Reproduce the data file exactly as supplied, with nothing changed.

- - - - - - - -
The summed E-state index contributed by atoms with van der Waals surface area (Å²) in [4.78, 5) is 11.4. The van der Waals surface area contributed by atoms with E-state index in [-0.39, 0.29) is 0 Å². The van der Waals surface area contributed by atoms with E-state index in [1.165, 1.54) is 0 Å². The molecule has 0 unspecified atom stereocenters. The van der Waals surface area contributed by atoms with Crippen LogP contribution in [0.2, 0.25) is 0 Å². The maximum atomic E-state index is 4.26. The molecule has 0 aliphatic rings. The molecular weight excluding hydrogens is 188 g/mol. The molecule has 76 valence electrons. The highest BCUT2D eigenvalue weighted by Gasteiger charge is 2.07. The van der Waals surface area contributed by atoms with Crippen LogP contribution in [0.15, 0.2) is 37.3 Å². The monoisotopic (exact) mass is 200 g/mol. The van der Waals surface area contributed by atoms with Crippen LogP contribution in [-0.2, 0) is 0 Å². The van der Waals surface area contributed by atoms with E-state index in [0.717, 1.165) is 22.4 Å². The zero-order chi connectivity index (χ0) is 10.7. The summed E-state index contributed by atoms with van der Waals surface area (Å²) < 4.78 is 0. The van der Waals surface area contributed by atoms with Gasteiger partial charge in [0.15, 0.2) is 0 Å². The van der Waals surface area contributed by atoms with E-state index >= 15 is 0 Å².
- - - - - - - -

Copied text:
The summed E-state index contributed by atoms with van der Waals surface area (Å²) in [4.78, 5) is 11.4. The van der Waals surface area contributed by atoms with E-state index in [-0.39, 0.29) is 0 Å². The van der Waals surface area contributed by atoms with E-state index in [1.165, 1.54) is 0 Å². The molecule has 0 unspecified atom stereocenters. The van der Waals surface area contributed by atoms with Crippen LogP contribution in [0.2, 0.25) is 0 Å². The maximum atomic E-state index is 4.26. The molecule has 0 aliphatic rings. The molecular weight excluding hydrogens is 188 g/mol. The molecule has 76 valence electrons. The highest BCUT2D eigenvalue weighted by Gasteiger charge is 2.07. The van der Waals surface area contributed by atoms with Crippen LogP contribution in [0.15, 0.2) is 37.3 Å². The monoisotopic (exact) mass is 200 g/mol. The van der Waals surface area contributed by atoms with Crippen LogP contribution in [-0.2, 0) is 0 Å². The van der Waals surface area contributed by atoms with E-state index in [0.717, 1.165) is 22.4 Å². The zero-order chi connectivity index (χ0) is 10.7. The summed E-state index contributed by atoms with van der Waals surface area (Å²) < 4.78 is 0. The van der Waals surface area contributed by atoms with Gasteiger partial charge in [0.15, 0.2) is 0 Å². The van der Waals surface area contributed by atoms with E-state index >= 15 is 0 Å².